Core participants in a typical business firm are its owners (shareholders), managers, directors, employees, and, if the firm is a debtor, its creditors. Corporate Governance is fundamentally about how business firms are organized and managed, and why different rights and responsibilities are assigned to core participants in the firm. A primary goal of corporate governance is to provide managers with the freedom to make decisions that advance the interests of the firm while protecting the interests of all corporate participants.
This course covers the key corporate governance mechanisms that have evolved to achieve this goal: the board of directors, fiduciary duties of managers and directors, rights and responsibilities of controlling owners, protections for minority shareholders, executive compensation, shareholder activism and the rights and powers of shareholders, hostile takeovers, and the role of gatekeepers such as auditing firms, investment banks and credit rating organizations.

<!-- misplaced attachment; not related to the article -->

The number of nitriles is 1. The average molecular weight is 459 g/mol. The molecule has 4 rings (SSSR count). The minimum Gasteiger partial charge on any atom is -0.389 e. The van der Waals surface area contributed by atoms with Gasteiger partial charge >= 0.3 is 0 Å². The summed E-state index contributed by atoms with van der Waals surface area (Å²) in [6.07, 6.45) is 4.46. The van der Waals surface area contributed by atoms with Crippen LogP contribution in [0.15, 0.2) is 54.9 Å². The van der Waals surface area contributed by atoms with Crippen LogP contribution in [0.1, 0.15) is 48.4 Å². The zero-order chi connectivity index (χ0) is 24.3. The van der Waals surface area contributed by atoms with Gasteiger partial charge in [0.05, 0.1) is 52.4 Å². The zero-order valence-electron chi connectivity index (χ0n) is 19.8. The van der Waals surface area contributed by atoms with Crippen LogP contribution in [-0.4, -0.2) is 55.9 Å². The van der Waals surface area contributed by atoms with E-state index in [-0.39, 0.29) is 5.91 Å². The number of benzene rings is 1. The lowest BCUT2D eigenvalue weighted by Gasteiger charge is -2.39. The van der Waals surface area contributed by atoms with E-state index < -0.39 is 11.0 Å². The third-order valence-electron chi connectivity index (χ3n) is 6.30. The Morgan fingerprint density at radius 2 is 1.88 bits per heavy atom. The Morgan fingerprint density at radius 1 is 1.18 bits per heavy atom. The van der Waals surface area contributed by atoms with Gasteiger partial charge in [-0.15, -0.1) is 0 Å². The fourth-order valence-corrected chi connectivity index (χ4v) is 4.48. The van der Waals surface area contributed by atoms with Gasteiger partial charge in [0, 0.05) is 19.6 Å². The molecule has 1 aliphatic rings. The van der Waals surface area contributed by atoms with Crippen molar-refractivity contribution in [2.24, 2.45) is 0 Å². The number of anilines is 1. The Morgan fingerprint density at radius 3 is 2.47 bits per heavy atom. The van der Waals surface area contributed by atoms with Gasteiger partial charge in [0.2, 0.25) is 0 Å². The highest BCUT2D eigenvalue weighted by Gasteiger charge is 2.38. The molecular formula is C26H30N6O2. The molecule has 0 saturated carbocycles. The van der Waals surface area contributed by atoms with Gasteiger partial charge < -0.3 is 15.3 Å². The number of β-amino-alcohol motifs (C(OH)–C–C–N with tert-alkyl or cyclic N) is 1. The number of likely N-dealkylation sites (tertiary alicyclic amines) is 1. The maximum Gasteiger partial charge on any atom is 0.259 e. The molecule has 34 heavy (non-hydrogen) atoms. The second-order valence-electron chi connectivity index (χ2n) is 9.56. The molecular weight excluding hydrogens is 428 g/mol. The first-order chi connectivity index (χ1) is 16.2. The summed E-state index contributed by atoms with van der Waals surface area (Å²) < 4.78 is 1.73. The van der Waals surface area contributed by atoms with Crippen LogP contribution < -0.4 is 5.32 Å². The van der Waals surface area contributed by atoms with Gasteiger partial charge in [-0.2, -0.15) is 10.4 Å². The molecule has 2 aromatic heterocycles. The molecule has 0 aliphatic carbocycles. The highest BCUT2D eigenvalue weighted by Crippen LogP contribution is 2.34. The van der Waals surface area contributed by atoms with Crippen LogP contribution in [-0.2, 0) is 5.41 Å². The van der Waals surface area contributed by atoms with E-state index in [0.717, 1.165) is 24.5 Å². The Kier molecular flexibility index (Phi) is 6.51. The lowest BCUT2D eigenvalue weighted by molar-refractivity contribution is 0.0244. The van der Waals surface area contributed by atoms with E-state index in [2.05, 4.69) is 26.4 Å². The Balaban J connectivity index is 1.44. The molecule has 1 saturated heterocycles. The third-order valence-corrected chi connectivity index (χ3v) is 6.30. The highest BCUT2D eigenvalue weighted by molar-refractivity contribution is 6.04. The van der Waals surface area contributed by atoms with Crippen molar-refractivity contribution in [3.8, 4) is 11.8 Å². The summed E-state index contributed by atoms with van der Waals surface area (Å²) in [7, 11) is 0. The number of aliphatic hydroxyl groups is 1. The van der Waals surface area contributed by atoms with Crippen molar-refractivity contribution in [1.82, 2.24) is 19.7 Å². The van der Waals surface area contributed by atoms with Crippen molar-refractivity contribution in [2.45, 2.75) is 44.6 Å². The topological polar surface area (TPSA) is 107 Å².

Arthur F. Burns Professor Emeritus of Free and Competitive Enterprise
Professor Edwards is a specialist in financial markets and institutions, financial regulation and derivatives markets. He teaches courses on futures markets and contemporary issues in financial markets. Edwards has written dozens of books and articles on topics in banking, financial markets and derivatives, including a textbook, Futures and Options. In his recent book, the New Finance: Regulations and Financial Stability,